Bringing these big analytics traits together for enterprise risk management (ERM), now a central focus for companies, is one example. Exploring risk across the organisation, companies glean the "risk web" that shows causality and not simply correlation among various risky actions. Analysing this risk web in order to make sound decisions, often in a short timeframe, requires an analytic platform delivering on the promise of big analytics.

Performing big analytics

To enable this knowledge discovery, a novel approach to big data is needed. Legacy analytic database solutions, as well as many modern offerings, aren't meeting the big analytics challenge.

For one, many organisations have created expensive static workarounds to the dual problems of big data and big analytics - from laborious database tuning with armies of DBAs, to proprietary hardware - which are not conducive to this new era of intense analytics.

Many companies also utilise databases originally designed for transaction processing in the 1980s, not the big analytics of today's hyper-fast business landscape, and are only able to pull from structured data sources but not unstructured sources such as the Internet, social media or even satellite imagery. Finally, old and slow solutions such as these are combined with today's complex data warehousing solutions, and unable to draw out critical insights on business buried by this complexity.

By contrast, the new generation of analytic platforms solve the big analytics problem by integrating on two broad levels. On the infrastructure level, they integrate and leverage existing hardware and software technologies while satisfying the most demanding analytic requirements. On the data level, these platforms seamlessly integrate analytic algorithms written in any language and run them completely parallel inside the platform next to the data. The modern analytic platform is also able to integrate with and consume data, whether structured or unstructured, from multiple data sources in and out of the enterprise.

Big analytics in practice

We witnessed what Watson could accomplish on a game show with big analytics, but organisations across the globe are also benefiting from this new focus that goes beyond big data.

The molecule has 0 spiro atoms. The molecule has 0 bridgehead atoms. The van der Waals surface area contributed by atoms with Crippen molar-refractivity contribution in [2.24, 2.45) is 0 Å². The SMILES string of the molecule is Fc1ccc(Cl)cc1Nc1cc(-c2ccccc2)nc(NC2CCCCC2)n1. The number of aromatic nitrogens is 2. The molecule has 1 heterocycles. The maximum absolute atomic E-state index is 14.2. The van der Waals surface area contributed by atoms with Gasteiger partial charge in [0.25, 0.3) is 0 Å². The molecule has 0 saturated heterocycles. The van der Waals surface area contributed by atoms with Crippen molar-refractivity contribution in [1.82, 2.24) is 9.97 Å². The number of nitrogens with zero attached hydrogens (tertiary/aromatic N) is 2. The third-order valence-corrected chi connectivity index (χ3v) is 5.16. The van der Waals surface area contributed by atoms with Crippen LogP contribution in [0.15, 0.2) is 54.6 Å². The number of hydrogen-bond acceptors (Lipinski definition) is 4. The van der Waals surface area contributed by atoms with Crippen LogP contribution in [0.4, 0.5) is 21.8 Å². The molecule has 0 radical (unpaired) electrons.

Government agencies are examining patterns, relationships and correlations to more accurately identify security threats or predict the impact of geopolitical events - revolutions and protests in Libya, Egypt, Tunisia and elsewhere come to mind.

Retailers analyse data from a nearly unlimited number of sources. Structured information from in-store customer data and live click-streams is one source, while Twitter, Facebook feeds and market news provide a rich store for unstructured "sentiment" analysis. By analysing these complex data iteratively, rather than incrementally, retailers rapidly identify product affinities, up-sell opportunities and optimise pricing to drive profitability.

Financial firms, meanwhile, utilise big analytics for trading, fraud and risk assessment as well as new financial regulations now requiring firms to complete standardised portfolio stress testing. Big analytics drills into the complexities of investments never previously explored.

Typically identified as the core challenge facing information-intense business, big data is only part of the puzzle. And Watson isn't the only one proving companies should pay just as much attention to solving big analytics as they do to solving big data. New analytic platforms prove it as well: the ability to rapidly analyse fresh data from multiple sources, ask creative, complex and iterative questions of that data and get useful answers in a timely fashion are the crux of big analytics, creating new opportunities and giving organisations true competitive advantage.

ParAccel is the developer of ParAccel Analytic Database (PADB), the world's fastest, most cost-effective platform for empowering analytics-driven businesses. ParAccel enables organisations to tackle the most complex analytic challenges and glean ultra-fast deep insights from vast volumes of data. Data-driven businesses in financial services, retail, healthcare, government and more are taking advantage of ParAccel to tackle critical, time-sensitive questions outside the scope of conventional data warehouses and existing analytic tools.